Iron Maiden astonishes fans at the book of souls concert in San Antonio

Joshua Guerra

Flamethrowers and fireworks lit the stage as Iron Maiden’s Bruce Dickinson calmly walked out onto a Mayan-themed stage in a black hoodie, cargo pants, and combat boots. As he hovered over a smoky cauldron, he began a night of self-aware performances with “If Eternity Should Fail,” from their latest album The Book of Souls.

At this show on Saturday night more than 13,000 heavy metal fans packed the AT&T Center as the legendary British rock pioneers brought their Book of Souls Tour to San Antonio, Texas. The tour was set to be epic after the success of the band’s 16th studio album, which reached the number one metal album of 2015 by Loudwire and number 5 by Rolling Stone. Though relatively few cell phones waved in the crowd, it was probably only due to the age of the fans—many of whom probably grew up listening to the band.

“How many of you were born after 1982,” Dickinson asked the crowd during the show. About half the crowd answered in yells, indicating that Iron Maiden, a band for 40 years, can still influence a younger crowd who were raised on heavy metal music their parents listened to. Despite the predominance of older people in attendance, this didn’t detract from the energy of the crowd, especially in the general admission floor, where the younger crowd reigned supreme and ultimately started a mosh pit upon a performance of “The Trooper” from Iron Maiden’s 1983 album Piece of Mind.

Perhaps one of the more interesting moments of the show was when Dickinson came out on stage waving a Union Flag emblazoned with Iron Maiden’s skeletal mascot Eddie, who made a physical appearance later on in the show dressed as a Mayan warrior standing over 12 feet tall. Guitarist Janick Gers ran in and out between the legs of Eddie as part of their comedy skit. Eddie then made his way to Dickinson, who—moments later—ripped out the heart of the mascot and showed it off to the crowd as flamethrowers blazed off the stage. This interaction between Dickinson and Eddie was the preeminent moment of the night and an unforgettable memory for the fans.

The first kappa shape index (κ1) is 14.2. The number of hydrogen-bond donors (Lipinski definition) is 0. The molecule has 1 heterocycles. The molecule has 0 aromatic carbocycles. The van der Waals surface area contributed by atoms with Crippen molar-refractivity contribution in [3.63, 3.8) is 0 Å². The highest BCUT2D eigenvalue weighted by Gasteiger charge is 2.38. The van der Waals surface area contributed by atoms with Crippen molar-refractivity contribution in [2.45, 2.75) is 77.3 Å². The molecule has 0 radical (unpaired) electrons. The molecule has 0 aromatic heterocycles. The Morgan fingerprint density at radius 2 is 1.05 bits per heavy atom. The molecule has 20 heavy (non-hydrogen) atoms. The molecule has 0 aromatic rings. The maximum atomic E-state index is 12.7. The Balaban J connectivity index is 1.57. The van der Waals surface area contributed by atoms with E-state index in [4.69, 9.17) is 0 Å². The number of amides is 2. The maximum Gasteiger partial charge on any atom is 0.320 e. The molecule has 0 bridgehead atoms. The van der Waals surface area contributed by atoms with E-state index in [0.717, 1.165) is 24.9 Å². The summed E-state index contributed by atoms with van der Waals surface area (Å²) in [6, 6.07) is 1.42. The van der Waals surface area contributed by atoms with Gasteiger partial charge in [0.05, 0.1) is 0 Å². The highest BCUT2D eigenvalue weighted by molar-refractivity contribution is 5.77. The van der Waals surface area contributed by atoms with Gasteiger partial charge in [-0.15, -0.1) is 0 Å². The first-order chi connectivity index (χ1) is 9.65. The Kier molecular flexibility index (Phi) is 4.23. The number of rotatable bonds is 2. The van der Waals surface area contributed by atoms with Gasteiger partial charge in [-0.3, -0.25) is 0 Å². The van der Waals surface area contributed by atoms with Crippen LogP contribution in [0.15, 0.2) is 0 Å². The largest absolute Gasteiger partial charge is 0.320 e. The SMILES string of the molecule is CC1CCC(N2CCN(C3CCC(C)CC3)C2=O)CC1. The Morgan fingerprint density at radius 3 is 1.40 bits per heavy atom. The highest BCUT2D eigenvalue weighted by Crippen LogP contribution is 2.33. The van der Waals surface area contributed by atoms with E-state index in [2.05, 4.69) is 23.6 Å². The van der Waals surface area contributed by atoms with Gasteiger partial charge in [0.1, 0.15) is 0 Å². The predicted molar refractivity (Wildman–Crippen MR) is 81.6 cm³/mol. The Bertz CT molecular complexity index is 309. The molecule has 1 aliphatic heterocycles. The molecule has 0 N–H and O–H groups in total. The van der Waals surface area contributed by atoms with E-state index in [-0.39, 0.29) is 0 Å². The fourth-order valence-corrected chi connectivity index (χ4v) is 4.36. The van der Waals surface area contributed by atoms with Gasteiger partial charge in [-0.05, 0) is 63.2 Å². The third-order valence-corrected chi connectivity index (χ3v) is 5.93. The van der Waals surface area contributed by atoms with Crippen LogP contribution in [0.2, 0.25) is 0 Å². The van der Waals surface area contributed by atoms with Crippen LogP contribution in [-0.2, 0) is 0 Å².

Near the end of the show, a more heart-warming moment came when Dickinson was amazed at the number of people from different backgrounds that were all under one roof enjoying music together. After this acknowledgement, the crowd cheered in triumph. Several fans held up their country flags customized with Eddie’s or Iron Maiden's name on them. As the show was in San Antonio, a city with a population that’s over 50 percent hispanic, it came as no surprise that even louder applause was heard at Dickinson’s mention of Mexico.

“Tonight we can prove that we can all come together and have a great time,” Dickinson said.  

This speech led into “Blood Brothers,” from their 2000 album Brave New World, a song that discusses the human struggle of continually fighting over land, money and self-gain. The prevailing feeling at the end of the song was a need to reconcile and come together as blood brothers, in spite of nationality or race.

Iron Maiden ultimately ended their set with the classic song, “Wasted Years.” Although there were a number of older hits strewn throughout the performance, the band played six songs from The Book of Souls in honor of their tour. Admittedly, this came at the expense of performances of some of their most popular songs such as “Run to the Hills,” and “Hallowed Be Thy Name,” which would have made the show even better than it was.

Ultimately, for a band that is in the 60-age range, Iron Maiden’s astounding performance showed they can still perform at the high energy level they’ve been famous for since the beginning of their career.